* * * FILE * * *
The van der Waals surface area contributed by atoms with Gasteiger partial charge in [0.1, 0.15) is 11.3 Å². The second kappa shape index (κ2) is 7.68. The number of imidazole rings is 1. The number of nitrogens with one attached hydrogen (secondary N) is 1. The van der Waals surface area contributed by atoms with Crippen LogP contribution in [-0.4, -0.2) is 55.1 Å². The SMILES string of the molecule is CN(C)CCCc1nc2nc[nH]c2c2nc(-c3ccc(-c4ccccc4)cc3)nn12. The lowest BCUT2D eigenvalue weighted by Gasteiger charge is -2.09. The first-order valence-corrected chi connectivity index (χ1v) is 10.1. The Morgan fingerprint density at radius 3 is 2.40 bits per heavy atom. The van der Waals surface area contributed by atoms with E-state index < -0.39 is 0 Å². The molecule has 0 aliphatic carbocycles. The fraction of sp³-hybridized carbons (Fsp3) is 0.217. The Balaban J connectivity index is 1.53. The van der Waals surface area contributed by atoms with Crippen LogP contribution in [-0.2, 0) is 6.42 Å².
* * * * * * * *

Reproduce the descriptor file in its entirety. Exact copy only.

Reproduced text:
The van der Waals surface area contributed by atoms with Gasteiger partial charge in [0.1, 0.15) is 11.3 Å². The second kappa shape index (κ2) is 7.68. The number of imidazole rings is 1. The number of nitrogens with one attached hydrogen (secondary N) is 1. The van der Waals surface area contributed by atoms with Crippen LogP contribution in [-0.4, -0.2) is 55.1 Å². The SMILES string of the molecule is CN(C)CCCc1nc2nc[nH]c2c2nc(-c3ccc(-c4ccccc4)cc3)nn12. The lowest BCUT2D eigenvalue weighted by Gasteiger charge is -2.09. The first-order valence-corrected chi connectivity index (χ1v) is 10.1. The Morgan fingerprint density at radius 3 is 2.40 bits per heavy atom. The van der Waals surface area contributed by atoms with E-state index < -0.39 is 0 Å². The molecule has 0 aliphatic carbocycles. The fraction of sp³-hybridized carbons (Fsp3) is 0.217. The Balaban J connectivity index is 1.53. The van der Waals surface area contributed by atoms with Crippen LogP contribution in [-0.2, 0) is 6.42 Å².